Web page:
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TFS: Recognizing Anchors

TFS: How to avoid bad samples

One of the most common errors in my profession is making a decision based on a small sample, a too-small sample. So how do we know if the sample is too small? We can make the decision rationally, like a scientist, using System 2 thinking. Or we can go with our gut, which says no sample is too small. Any data is better than no data. 

Fortunes have been lost with that kind of thinking. Small samples are naturally more extreme than large samples. (Kahneman refers to this as the Law of Small Numbers.) Bad data is all around us. Random variation produces patterns that mislead us. Confidance bias encourages us to grasp at straws in the hope of proving our favorite theory. But remember, "grasping at straws" means trying to pull yourself up on something that can't hold your weight.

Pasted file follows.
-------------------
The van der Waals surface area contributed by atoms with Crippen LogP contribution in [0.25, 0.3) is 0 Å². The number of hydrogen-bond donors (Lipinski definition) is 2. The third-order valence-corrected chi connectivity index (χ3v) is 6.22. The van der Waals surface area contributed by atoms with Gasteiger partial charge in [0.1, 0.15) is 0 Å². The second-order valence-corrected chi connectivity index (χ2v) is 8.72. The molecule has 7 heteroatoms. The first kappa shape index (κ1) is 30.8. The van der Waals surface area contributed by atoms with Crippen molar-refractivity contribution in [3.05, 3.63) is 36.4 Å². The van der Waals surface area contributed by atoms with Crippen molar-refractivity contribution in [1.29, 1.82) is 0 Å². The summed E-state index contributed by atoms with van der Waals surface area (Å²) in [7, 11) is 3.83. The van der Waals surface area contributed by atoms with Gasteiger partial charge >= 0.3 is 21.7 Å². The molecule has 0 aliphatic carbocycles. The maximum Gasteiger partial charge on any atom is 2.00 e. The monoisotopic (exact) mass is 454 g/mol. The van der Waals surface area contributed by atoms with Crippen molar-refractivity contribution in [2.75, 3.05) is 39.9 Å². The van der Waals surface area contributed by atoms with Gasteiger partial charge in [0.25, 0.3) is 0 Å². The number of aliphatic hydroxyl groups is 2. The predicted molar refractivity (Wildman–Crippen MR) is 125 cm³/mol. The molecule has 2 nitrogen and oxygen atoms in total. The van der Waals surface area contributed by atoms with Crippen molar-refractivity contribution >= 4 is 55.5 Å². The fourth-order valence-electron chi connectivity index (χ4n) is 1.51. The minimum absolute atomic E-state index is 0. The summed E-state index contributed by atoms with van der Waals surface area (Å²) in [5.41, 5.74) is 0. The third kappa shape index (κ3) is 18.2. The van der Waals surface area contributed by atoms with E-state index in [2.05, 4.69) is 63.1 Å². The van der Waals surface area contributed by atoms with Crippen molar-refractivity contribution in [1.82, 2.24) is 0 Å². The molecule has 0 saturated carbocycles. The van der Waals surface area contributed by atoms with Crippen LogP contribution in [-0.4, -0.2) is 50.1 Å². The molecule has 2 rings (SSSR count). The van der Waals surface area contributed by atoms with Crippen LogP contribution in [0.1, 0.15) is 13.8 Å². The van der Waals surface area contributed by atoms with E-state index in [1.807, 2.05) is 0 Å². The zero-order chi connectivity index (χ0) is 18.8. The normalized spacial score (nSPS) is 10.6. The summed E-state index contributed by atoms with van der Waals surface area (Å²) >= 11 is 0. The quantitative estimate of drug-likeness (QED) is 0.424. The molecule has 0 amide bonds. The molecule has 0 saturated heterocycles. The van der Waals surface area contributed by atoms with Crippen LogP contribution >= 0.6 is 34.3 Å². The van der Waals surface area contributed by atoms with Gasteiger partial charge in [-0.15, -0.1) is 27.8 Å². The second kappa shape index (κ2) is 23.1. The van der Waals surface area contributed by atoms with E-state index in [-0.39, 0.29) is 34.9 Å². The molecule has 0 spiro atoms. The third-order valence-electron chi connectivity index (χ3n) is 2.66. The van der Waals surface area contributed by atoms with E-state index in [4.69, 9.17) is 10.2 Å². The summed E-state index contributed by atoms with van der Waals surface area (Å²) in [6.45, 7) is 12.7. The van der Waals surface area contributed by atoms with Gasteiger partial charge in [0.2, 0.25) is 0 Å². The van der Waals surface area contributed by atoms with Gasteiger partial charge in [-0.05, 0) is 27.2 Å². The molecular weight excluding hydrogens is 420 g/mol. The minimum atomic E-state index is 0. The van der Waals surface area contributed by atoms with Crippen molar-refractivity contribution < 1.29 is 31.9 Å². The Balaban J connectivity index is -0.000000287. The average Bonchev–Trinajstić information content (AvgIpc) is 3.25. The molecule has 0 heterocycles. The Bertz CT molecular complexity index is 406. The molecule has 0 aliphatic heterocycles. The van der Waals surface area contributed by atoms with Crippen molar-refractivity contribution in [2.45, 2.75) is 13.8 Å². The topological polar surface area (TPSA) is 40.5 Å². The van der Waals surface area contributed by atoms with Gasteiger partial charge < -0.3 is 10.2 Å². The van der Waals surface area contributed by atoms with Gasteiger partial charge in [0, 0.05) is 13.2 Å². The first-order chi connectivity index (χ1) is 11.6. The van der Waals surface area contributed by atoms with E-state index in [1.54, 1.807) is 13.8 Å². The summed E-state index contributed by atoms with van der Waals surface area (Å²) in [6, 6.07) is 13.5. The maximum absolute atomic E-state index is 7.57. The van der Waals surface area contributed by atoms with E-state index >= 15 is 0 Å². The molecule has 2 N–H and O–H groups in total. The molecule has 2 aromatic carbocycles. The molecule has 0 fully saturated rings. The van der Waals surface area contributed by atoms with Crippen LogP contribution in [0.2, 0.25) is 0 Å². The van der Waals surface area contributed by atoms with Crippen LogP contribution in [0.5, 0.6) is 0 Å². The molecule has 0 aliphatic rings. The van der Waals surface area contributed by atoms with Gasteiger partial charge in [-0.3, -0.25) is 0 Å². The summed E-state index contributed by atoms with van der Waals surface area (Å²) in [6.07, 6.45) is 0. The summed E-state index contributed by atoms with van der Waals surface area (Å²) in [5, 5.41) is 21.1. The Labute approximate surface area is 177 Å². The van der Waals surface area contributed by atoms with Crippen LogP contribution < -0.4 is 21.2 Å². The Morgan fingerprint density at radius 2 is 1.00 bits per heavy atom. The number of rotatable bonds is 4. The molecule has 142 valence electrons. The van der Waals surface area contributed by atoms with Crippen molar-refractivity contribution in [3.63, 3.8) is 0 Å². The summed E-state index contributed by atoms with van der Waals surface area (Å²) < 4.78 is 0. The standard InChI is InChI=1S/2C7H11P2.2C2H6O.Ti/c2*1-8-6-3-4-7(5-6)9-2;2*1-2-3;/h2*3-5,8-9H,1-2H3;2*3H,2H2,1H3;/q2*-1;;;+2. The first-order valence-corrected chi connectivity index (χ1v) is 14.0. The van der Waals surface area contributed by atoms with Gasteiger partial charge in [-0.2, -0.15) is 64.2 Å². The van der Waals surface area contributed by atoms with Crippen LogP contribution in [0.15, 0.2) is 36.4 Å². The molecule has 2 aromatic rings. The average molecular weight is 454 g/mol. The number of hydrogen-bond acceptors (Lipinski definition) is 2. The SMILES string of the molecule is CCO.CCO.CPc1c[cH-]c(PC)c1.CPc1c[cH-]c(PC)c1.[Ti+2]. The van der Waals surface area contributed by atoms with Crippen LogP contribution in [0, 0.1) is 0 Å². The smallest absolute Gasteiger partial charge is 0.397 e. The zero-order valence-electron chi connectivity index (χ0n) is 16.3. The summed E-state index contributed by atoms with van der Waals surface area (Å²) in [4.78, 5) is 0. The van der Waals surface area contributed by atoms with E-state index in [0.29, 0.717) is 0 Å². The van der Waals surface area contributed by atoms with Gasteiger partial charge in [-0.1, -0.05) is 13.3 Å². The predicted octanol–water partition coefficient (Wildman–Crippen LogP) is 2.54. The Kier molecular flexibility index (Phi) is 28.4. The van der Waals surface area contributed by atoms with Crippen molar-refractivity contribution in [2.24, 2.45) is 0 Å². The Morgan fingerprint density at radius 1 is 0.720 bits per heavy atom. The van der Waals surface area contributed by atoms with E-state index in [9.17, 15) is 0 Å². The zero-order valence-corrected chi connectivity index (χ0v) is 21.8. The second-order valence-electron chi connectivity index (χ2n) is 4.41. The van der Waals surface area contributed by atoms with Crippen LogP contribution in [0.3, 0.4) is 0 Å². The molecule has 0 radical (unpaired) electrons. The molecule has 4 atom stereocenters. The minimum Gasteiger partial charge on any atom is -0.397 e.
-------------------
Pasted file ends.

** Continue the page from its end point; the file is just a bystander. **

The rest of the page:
Tq130402tvWhen I was in business school, the best course I took was statistics. What I learned is that I don't understand probability theory. I listened to the professor and reviewed the material, but it just didn't ever sound true. Now I know that is because System 1 finds statistical facts unsatisfying. Our brain seeks causes and "natural variance" is the equivalent of "no cause." 

Another related problem is the expense of large, reliable samples. In business, we have to keep our costs down. Scientists are plagued by this problem as well. The temptation to pretend a sample is reliable can be overwhelming. 

Solution: Think like a scientist even if you can't afford a reliable sample. Remember that variance is not a cop-out excuse, it's a real force of nature. Planes do not get off the ground by denying gravity...they deal with it.